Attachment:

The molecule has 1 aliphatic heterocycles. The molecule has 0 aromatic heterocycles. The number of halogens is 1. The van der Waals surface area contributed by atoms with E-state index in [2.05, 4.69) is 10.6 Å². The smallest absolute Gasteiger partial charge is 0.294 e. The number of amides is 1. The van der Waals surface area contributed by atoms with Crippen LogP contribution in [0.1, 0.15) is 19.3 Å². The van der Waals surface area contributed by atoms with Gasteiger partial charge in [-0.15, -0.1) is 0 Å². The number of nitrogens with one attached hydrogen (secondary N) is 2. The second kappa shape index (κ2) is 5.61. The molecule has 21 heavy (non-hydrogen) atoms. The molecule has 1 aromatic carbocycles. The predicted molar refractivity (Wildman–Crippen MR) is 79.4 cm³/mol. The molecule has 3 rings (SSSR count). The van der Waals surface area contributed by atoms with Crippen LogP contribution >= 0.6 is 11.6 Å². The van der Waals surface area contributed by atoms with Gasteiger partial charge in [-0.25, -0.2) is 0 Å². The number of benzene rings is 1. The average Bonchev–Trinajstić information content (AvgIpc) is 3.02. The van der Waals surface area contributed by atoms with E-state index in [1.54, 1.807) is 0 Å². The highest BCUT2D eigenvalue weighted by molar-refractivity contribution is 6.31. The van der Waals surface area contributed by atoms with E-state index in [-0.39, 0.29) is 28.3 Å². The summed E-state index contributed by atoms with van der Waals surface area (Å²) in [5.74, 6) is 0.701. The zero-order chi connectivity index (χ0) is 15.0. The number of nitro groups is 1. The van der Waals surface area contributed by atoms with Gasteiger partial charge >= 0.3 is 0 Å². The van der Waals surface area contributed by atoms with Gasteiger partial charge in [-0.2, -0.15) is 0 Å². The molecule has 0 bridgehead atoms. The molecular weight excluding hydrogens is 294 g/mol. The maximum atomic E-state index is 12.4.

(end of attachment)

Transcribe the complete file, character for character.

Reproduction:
The molecule has 1 aliphatic heterocycles. The molecule has 0 aromatic heterocycles. The number of halogens is 1. The van der Waals surface area contributed by atoms with E-state index in [2.05, 4.69) is 10.6 Å². The smallest absolute Gasteiger partial charge is 0.294 e. The number of amides is 1. The van der Waals surface area contributed by atoms with Crippen LogP contribution in [0.1, 0.15) is 19.3 Å². The van der Waals surface area contributed by atoms with Gasteiger partial charge in [-0.15, -0.1) is 0 Å². The number of nitrogens with one attached hydrogen (secondary N) is 2. The second kappa shape index (κ2) is 5.61. The molecule has 21 heavy (non-hydrogen) atoms. The molecule has 1 aromatic carbocycles. The predicted molar refractivity (Wildman–Crippen MR) is 79.4 cm³/mol. The molecule has 3 rings (SSSR count). The van der Waals surface area contributed by atoms with Crippen LogP contribution >= 0.6 is 11.6 Å². The van der Waals surface area contributed by atoms with Gasteiger partial charge in [-0.25, -0.2) is 0 Å². The number of benzene rings is 1. The average Bonchev–Trinajstić information content (AvgIpc) is 3.02. The van der Waals surface area contributed by atoms with E-state index in [1.54, 1.807) is 0 Å². The highest BCUT2D eigenvalue weighted by molar-refractivity contribution is 6.31. The van der Waals surface area contributed by atoms with E-state index in [-0.39, 0.29) is 28.3 Å². The summed E-state index contributed by atoms with van der Waals surface area (Å²) in [5.74, 6) is 0.701. The zero-order chi connectivity index (χ0) is 15.0. The number of nitro groups is 1. The van der Waals surface area contributed by atoms with Gasteiger partial charge >= 0.3 is 0 Å². The van der Waals surface area contributed by atoms with Gasteiger partial charge in [-0.2, -0.15) is 0 Å². The molecule has 0 bridgehead atoms. The molecular weight excluding hydrogens is 294 g/mol. The maximum atomic E-state index is 12.4.